In clean bowl of stand mixer fitted with whisk attachment, beat egg whites at medium-high speed until foamy, about 30 seconds.  With machine running, gradually add remaining ¼ cup sugar; continue to beat until stiff peaks just form, 30 to 60 seconds (whites should hold peak but mixture should appear moist).  Transfer to bowl and set aside.  

Add flour mixture to now-empty mixing bowl fitted with whisk attachment.  With mixer running at low speed, gradually pour in butter mixture and mix until almost incorporated (a few streaks of dry flour will remain), about 15 seconds.  Stop mixer and scrape whisk and sides of bowl.  Return mixer to medium-low speed and beat until smooth and fully incorporated, 10 to 15 seconds.  

Using rubber spatula, stir 1/3 of whites into batter to lighten, then add remaining whites and gently fold into batter until no white streaks remain.  Divide batter evenly between prepared cake pans.  Lightly tap pans against counter 2 or 3 times to dislodge any large air bubbles.  

Bake until cake layers begin to pull away from sides of pans and toothpick inserted into center comes out clean, 20-22 minutes.  Cool cakes in pans on wire rack for 10 minutes.  Loosen cakes from sides of pan with small knife, then invert onto greased wire rack and peel off parchment.  Invert cakes again and cool completely on rack, about 1 ½ hours.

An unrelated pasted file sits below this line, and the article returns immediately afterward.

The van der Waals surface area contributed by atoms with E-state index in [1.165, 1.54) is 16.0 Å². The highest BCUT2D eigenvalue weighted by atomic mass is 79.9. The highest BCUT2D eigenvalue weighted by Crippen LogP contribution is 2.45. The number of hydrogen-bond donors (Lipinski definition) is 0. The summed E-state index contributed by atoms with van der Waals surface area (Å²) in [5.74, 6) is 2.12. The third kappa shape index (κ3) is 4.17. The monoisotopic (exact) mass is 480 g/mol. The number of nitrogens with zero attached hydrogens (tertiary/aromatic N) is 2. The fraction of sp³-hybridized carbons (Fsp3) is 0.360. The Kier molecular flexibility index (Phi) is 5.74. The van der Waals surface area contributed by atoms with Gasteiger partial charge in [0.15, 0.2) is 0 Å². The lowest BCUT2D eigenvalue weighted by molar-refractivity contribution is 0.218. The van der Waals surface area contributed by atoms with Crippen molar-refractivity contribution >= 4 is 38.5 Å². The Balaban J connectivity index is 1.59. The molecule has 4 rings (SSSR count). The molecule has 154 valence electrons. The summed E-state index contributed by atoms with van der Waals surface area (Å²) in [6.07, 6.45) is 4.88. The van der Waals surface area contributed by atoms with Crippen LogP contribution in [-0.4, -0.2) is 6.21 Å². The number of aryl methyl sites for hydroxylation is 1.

Source: Cook’s Illustrated, April 2008 

Easy Vanilla Buttercream
20 tbsp. (2 ½ sticks) unsalted butter, softened
2 ½ cups confectioners’ sugar, sifted
1/8 tsp. salt
2 tsp. vanilla extract
2 tbsp. heavy cream 

In a stand mixer fitted with the whisk attachment, beat butter at medium-high speed until smooth, about 20 seconds.  Add confectioners’ sugar and salt; beat at medium-low speed until most of the sugar is moistened, about 45 seconds.  Scrape down the bowl and beat at medium speed until mixture is fully combined, about 15 seconds.  Scrape bowl, add vanilla and heavy cream, and beat at medium speed until incorporated, about 10 seconds.  Then increase the speed to medium-high and beat until light and fluffy, about 4 minutes, scraping down bowl once or twice.